Sunny Balwani pictured in January 2019. Justin Sullivan/Getty Images

Source: Bad Blood: Secrets and Lies in a Silicon Valley Startup

In 2008, the Theranos board decided to remove Holmes as CEO in favor of someone more experienced. But over the course of a two-hour meeting, Holmes convinced them to let her stay in charge of her company.

In 2008, the Theranos board decided to remove Holmes as CEO in favor of someone more experienced. But over the course of a two-hour meeting, Holmes convinced them to let her stay in charge of her company.
Brendan McDermid/Reuters

Source: Bad Blood: Secrets and Lies in a Silicon Valley Startup

As Theranos started to rake in millions of funding, Holmes became the subject of media attention and acclaim in the tech world. She graced the covers of Fortune and Forbes, gave a TED Talk, and spoke on panels with Bill Clinton and Alibaba's Jack Ma.

As Theranos started to rake in millions of funding, Holmes became the subject of media attention and acclaim in the tech world. She graced the covers of Fortune and Forbes, gave a TED Talk, and spoke on panels with Bill Clinton
Elizabeth Holmes with former President Bill Clinton and Alibaba cofounder Jack Ma. Andrew Burton/Getty Images

Source: Vanity Fair

Theranos quickly began securing outside partnerships. Capital Blue Cross and Cleveland Clinic signed on to offer Theranos tests to their patients, and Walgreens made a deal to open Theranos testing centers in their stores. Theranos also formed a secret partnership with Safeway worth $350 million.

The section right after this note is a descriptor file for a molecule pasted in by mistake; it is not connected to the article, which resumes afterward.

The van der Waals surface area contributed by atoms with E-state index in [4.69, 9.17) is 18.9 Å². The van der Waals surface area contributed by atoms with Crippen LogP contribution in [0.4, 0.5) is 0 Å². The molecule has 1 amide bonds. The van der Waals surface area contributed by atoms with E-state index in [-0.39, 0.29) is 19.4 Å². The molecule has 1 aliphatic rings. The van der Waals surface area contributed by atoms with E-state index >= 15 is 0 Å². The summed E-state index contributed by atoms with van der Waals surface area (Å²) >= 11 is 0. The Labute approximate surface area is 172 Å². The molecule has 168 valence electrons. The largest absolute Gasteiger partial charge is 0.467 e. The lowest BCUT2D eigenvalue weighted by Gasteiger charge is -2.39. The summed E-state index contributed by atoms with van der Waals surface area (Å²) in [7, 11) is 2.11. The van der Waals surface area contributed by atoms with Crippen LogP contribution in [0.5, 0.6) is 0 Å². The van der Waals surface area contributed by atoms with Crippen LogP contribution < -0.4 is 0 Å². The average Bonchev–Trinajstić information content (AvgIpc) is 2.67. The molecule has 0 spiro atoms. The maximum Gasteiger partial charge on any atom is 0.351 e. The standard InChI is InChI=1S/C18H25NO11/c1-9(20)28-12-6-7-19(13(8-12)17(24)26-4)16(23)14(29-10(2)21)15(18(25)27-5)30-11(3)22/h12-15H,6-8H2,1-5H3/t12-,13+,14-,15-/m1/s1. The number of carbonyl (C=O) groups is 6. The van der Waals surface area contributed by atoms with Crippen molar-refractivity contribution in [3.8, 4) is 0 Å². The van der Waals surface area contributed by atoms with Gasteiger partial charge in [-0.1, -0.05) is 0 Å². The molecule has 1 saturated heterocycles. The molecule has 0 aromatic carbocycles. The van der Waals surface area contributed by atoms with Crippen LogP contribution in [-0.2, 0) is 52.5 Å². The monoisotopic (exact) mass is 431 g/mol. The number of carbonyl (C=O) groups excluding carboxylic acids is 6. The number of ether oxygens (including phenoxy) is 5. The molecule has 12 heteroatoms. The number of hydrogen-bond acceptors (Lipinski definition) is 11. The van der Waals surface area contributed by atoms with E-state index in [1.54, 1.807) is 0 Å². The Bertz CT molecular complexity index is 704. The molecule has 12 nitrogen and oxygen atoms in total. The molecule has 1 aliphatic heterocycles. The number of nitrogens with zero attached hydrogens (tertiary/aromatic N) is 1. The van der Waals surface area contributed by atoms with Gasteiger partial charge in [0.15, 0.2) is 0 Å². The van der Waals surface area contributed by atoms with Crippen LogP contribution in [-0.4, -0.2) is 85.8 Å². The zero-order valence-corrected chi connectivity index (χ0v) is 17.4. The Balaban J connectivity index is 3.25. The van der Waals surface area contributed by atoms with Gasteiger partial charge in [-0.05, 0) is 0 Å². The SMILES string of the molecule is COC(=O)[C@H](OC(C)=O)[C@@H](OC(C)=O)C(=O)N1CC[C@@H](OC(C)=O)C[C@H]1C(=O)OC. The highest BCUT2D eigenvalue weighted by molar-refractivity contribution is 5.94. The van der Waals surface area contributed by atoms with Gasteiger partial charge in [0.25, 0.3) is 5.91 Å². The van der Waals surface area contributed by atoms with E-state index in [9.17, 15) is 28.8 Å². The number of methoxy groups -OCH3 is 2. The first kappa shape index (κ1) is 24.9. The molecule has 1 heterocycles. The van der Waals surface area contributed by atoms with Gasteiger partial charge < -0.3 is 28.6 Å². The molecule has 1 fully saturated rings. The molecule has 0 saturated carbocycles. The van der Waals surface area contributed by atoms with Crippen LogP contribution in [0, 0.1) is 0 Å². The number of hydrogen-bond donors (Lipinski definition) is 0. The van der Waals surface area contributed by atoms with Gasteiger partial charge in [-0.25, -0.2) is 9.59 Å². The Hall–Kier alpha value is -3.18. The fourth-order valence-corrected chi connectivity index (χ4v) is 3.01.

Theranos quickly began securing outside partnerships. Capital Blue Cross and Cleveland Clinic signed on to offer Theranos tests to their patients, and Walgreens made a deal to open Theranos testing centers in their stores.
A Theranos testing center inside a Walgreens. Melia Robinson/Tech Insider

Source: Wired, Business Insider

In 2011, Holmes hired her younger brother, Christian, to work at Theranos, although he didn’t have a medical or science background. Christian Holmes spent his early days at Theranos reading about sports online and recruiting his Duke University fraternity brothers to join the company. People dubbed Holmes and his crew the "Frat Pack" and "Therabros."

In 2011, Holmes hired her younger brother, Christian, to work at Theranos, although he didn’t have a medical or science background. Christian Holmes spent his early days at Theranos reading about sports online and recruiting his
Elizabeth Holmes and her brother, Christian. Andrew Harrer/Bloomberg via Getty Images

Source: Bad Blood: Secrets and Lies in a Silicon Valley Startup

At one point, Holmes was the world's youngest self-made female billionaire with a net worth of around $4.5 billion.